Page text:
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Course: Calculus I
Topic: Antiderivatives
Subtopic: Fundamental Theorems of Calculus

Overview

The Fundamental Theorem of Calculus (FTC) is key to making the connections between differentiation and integration. There are actually two forms of FTC. Undertanding FTC requires algebraic skills and visual observations. Supporting content is also included here, eg. properties of integrals.

Objectives

By the end of this topic you should know and be prepared to be tested on:

Terminology

Terms you should be able to define: integrable, integrability, net area, and ...

The First Fundamental Theorem of Calculus (FTC1)

If a function f is continuous on [a,b] and F is an antiderivative
of f on the interval [a,b], then `int_a^b f(x) dx = F(b) - F(a)`.


The Second Fundamental Theorem of Calculus (FTC2)

If f is continuous on an open interval I containing a,
then for every x in the interval, `d/dx [int_a^x f(x) dx] = f(x)`.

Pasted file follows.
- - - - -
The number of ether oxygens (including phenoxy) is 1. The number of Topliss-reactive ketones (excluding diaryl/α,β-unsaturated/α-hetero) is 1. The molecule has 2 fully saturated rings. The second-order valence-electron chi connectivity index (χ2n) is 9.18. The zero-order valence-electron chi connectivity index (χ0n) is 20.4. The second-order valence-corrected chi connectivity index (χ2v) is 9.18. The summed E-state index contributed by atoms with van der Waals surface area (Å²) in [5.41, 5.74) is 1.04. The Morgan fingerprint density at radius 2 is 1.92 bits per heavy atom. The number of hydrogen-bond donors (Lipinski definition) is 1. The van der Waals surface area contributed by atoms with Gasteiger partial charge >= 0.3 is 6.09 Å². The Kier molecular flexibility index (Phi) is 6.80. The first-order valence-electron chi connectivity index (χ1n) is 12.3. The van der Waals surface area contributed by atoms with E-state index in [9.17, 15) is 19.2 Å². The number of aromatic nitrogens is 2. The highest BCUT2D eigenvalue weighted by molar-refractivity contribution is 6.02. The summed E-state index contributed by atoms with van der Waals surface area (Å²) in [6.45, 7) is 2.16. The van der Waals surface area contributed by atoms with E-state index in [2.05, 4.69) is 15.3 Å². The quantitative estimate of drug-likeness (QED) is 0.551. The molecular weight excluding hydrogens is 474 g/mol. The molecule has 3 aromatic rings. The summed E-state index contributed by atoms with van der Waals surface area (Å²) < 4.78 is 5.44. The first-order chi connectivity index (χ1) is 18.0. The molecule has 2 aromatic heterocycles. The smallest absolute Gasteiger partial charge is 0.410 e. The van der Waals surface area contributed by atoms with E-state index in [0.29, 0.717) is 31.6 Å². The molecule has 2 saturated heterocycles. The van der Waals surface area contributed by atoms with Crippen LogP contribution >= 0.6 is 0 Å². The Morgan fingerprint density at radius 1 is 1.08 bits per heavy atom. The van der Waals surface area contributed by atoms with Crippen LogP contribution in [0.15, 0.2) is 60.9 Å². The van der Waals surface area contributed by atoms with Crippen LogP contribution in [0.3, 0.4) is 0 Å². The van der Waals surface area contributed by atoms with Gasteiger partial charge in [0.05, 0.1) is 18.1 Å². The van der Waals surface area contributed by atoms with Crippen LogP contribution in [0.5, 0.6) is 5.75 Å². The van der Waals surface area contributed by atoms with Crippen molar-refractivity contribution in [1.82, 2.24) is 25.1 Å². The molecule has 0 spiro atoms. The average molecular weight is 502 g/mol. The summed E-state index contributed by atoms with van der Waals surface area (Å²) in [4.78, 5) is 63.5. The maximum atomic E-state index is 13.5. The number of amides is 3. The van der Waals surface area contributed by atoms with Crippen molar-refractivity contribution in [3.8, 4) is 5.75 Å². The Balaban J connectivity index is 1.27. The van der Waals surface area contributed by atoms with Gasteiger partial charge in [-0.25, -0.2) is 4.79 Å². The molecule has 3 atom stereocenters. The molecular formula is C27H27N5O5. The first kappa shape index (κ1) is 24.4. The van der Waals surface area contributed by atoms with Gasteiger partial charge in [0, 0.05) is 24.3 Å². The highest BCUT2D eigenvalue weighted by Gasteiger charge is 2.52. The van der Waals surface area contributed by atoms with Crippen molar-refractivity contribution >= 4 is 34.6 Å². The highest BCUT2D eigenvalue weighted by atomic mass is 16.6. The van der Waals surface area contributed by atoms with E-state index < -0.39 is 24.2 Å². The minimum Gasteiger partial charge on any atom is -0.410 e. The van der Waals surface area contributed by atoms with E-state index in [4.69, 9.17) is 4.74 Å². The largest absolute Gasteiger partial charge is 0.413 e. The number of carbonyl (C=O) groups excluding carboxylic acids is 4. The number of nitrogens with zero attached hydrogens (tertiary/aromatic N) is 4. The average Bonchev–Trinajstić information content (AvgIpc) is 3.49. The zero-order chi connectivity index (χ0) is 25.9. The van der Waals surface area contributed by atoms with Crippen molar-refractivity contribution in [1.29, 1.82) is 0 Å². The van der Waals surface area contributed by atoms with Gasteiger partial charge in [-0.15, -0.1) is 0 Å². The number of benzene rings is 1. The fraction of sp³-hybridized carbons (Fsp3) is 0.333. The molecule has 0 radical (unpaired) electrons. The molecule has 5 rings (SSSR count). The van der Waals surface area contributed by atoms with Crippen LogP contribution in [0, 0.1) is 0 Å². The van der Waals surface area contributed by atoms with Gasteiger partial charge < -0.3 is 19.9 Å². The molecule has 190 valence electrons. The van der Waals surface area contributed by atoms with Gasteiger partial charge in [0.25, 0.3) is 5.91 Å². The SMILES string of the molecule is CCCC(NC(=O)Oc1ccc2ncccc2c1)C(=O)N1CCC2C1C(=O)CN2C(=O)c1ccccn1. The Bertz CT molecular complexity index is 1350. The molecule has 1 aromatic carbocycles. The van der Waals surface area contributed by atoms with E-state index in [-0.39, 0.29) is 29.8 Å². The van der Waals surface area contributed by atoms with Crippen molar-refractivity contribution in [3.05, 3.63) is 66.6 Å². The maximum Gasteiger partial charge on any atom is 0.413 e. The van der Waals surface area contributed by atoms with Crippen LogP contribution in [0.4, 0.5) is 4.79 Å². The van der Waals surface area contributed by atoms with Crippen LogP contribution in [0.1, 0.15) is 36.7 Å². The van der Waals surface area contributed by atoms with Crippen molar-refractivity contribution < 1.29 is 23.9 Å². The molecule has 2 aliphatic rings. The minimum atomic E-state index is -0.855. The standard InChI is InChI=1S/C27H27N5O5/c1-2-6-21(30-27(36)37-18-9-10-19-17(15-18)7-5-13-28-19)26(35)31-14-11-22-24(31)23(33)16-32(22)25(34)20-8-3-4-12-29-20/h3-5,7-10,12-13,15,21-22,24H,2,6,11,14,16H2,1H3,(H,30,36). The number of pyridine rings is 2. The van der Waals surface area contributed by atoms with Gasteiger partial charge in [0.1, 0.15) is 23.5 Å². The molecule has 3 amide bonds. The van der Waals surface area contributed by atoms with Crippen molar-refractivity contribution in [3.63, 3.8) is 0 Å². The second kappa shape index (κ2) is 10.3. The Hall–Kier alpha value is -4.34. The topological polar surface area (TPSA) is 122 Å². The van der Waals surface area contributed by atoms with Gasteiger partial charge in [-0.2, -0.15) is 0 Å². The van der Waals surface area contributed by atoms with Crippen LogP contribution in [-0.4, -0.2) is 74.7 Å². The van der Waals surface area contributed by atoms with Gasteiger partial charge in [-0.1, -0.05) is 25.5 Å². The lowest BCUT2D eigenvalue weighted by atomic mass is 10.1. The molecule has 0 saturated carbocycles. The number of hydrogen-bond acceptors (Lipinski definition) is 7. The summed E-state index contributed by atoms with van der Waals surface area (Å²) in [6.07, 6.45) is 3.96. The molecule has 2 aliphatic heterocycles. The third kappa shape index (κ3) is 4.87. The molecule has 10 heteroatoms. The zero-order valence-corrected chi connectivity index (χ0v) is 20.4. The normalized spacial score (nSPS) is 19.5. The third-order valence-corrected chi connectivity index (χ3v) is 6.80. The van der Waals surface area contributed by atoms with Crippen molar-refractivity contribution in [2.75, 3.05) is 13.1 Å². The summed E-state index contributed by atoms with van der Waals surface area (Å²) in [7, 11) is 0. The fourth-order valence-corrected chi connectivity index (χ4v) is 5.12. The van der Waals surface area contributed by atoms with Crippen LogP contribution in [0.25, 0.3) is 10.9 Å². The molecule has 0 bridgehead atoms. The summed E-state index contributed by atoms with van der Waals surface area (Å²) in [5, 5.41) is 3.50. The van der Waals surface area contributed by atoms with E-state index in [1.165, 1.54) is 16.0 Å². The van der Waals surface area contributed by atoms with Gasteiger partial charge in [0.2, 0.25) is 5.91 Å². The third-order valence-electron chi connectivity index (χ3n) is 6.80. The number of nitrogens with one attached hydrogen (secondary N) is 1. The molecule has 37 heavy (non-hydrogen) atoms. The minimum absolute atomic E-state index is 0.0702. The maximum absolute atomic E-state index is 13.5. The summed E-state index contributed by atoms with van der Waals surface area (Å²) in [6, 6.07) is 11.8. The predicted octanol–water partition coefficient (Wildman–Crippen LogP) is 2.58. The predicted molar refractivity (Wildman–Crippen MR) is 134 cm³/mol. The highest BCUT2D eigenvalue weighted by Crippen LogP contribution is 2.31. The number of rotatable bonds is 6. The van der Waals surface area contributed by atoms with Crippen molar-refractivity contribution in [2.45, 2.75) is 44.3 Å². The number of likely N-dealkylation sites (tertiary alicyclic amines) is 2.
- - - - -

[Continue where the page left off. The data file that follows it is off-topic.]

Note: I'm using the traditional titles of FTC1 and FTC2, but some authors reverse them or call them by different names. Several authors/websites call FTC2 "Fundamental Theorem of Calculus (part 1)" and FTC1 "Fundamental Theorem of Calculus (part 2)" including the Briggs/Cochran text.

Mini-Lectures and Examples

STUDY: Properties of Integrals, Net Area, Area Function, and FTC

Supplemental Resources (recommended)

Explore area as a function with The Area Function applet.

Two more applets for exploration: FTC 1 (theoretical part) and FTC 2 (practical part)

Useful video from 3Blue1Brown's The Essence of Calculus: Integration and the FTC

Supplemental Resources (optional)

Video: The Integral, Selwyn Hollis's Video Calculus

Video: The Fundamental Theorem of Calculus, Selwyn Hollis's Video Calculus

Lesson: Properties of the Definite Integral, Dale Hoffman's Contemporary Calculus

Lesson: The Fundamental Theorem of Calculus, Dale Hoffman's Contemporary Calculus

rev. 2020-11-27